Breast implantation is a surgical procedure for enlarging, or augmenting, the breast. Implants are breast-shaped pouches that are saccular in shape, made of a silicone outer shell, and filled with silicone gel or saline (salt water).
Breast implantation is usually performed to make normal breasts larger for cosmetic purposes. Sometimes a woman having breast reconstruction after a mastectomy will need the remaining breast enlarged to make the breasts more symmetrical. Breasts that are very unequal in size due to trauma or congenital deformity may also be equalized with an enlargement procedure.
Male-to-female transsexuals may use breast implantation to achieve the physical appearance of a female.
Breast enlargement is the second-most-common cosmetic surgical procedure practiced on women in the United States. It increased by approximately 350% between 1992 and 2006. According to the American Society of Plastic and Reconstructive Surgeons, almost 150,000 breast augmentation procedures are performed each year.
Presently, more than two million, or approximately 8%, of women in the United States have breast implants. The majority of breast implant recipients
Breast augmentation— A surgery to increase the size of the breasts.
Contracture— Tissue change that is characterized by shortening of length, usually producing wrinkles or areas of thickening.
Transsexual— Person desiring to acquire the external appearance of a member of the opposite gender.
are Caucasian women (95%), followed by African-American women (4%). The remaining women that have breast implants are Asian (0.5%) and other non-specified races (0.5%).
Cosmetic breast enlargement or augmentation is usually performed as an outpatient procedure. It may be done under local or general anesthesia, depending on patient and physician preference. The incision is typically made through the armpit (axilla), along the fold line under the breast, or around the areola (the darkened area around the nipple); these techniques create the most inconspicuous scars. The implant is placed in one of two locations: between the breast tissue and underlying chest muscle, or under the chest muscle. The operation takes approximately one to two hours. The cost of a cosmetic procedure is rarely covered by insurance; however, if enlargement is part of breast reconstruction after a mastectomy, health plans may pay for some or all of it. The surgeon’s fee ranges from $3,500 to $5,000, and up. The procedure may also be called breast augmentation or augmentation mammoplasty.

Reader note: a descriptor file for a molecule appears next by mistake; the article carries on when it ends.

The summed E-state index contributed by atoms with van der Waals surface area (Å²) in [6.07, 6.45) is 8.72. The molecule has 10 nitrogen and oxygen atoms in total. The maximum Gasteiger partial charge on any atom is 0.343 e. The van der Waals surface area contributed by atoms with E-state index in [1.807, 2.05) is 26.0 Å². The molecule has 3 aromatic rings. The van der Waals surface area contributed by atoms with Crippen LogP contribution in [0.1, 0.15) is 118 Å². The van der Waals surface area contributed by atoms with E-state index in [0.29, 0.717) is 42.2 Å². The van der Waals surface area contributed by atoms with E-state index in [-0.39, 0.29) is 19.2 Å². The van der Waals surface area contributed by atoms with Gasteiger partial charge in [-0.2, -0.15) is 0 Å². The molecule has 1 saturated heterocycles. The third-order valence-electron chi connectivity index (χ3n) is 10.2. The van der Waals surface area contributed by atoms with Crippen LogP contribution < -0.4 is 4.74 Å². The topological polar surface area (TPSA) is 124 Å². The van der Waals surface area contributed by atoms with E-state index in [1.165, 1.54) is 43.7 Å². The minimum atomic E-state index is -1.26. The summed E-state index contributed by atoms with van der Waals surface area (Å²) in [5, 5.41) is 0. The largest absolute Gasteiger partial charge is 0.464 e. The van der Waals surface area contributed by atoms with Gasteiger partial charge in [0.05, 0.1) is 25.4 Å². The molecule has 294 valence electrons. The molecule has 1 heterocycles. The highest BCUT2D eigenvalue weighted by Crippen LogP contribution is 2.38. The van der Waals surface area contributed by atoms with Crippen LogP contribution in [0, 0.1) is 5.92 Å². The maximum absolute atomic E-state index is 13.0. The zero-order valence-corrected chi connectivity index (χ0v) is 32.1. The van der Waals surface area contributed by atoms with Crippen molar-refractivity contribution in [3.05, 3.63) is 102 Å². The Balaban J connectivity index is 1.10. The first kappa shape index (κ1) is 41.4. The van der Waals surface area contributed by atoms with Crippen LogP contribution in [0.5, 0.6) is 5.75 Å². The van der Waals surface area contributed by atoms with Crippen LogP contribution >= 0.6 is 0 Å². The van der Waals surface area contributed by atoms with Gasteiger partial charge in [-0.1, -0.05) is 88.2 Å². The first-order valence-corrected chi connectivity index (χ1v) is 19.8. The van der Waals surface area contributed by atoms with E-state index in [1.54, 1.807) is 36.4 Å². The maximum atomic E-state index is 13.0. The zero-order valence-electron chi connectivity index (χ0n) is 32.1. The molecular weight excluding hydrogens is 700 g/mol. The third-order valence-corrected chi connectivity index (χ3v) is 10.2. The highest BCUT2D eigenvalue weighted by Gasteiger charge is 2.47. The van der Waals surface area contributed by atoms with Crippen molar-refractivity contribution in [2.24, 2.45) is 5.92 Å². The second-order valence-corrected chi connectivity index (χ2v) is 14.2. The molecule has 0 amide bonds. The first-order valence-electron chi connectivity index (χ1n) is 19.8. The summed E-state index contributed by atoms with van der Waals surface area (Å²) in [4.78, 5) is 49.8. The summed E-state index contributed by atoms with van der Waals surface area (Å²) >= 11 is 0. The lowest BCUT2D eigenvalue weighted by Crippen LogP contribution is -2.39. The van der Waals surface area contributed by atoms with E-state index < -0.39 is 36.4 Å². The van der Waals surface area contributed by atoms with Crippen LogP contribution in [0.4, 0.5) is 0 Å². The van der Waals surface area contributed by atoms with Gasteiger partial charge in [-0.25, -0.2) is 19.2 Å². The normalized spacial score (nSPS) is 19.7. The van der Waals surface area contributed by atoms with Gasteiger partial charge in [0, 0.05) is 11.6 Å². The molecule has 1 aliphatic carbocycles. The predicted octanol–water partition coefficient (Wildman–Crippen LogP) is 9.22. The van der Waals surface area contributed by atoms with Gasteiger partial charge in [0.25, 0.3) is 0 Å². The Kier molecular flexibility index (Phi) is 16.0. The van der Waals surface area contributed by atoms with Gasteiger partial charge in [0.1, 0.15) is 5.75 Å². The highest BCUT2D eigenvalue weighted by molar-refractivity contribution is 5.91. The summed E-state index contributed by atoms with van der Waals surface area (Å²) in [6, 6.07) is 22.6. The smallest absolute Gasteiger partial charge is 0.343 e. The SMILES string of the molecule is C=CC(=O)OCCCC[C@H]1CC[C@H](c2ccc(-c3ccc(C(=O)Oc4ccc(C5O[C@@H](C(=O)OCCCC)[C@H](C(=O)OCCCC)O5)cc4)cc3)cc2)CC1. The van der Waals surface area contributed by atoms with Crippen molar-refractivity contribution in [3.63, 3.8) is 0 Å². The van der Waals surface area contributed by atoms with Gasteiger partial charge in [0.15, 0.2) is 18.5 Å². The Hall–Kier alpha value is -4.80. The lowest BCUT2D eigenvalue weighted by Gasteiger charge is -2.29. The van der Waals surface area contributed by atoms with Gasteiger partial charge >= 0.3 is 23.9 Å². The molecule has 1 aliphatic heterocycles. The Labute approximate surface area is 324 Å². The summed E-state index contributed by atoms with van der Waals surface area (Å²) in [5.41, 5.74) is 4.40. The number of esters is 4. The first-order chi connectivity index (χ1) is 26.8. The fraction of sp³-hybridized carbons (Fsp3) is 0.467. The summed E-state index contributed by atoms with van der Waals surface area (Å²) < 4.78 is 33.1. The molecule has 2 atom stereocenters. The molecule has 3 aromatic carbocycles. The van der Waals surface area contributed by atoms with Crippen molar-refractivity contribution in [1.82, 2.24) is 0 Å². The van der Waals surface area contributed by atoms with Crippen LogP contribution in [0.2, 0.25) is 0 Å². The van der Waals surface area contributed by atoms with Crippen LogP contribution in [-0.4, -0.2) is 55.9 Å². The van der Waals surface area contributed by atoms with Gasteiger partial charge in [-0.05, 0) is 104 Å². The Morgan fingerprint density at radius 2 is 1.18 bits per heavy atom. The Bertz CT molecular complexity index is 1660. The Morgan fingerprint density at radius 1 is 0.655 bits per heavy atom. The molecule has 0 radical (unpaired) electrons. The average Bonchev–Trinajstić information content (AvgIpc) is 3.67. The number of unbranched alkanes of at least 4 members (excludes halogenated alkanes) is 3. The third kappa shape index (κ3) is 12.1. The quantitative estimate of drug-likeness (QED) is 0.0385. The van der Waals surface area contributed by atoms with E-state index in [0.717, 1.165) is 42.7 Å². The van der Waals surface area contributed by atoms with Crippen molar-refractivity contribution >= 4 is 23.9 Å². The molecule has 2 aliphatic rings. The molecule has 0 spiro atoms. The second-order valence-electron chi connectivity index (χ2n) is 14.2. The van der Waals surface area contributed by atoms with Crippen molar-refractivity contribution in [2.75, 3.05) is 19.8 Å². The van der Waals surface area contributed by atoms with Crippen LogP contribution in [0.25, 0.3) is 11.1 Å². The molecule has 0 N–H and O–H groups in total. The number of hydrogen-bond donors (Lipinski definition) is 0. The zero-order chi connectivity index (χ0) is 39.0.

The diagnosis for breast reconstruction is almost always visual. The underlying medical reasons include equalizing otherwise normal breasts that are markedly different in size, replacing all or part of breast tissue that has been removed during the course of cancer treatment, or replacing breast mass that has been lost due to injury. Underlying cosmetic reasons include personal preference for larger breasts among genetic females or the creation of breasts in male-to-female transsexuals.
WHO PERFORMS THE PROCEDURE AND WHERE IS IT PERFORMED?
Breast augmentation is normally performed by a surgeon with advanced training in plastic and reconstructive procedures. It is typically performed as an outpatient procedure.
Before any surgery is performed, the woman should have a clear understanding of what her new breasts will look like. She and her physician should agree about the desired final result. Many surgeons find it helpful to have the patient review before and after pictures of other patients, to clarify expectations. Computer modeling is often used to assess expected results.
A person who is in poor health or has a severe or chronic disease is not a good candidate for this procedure.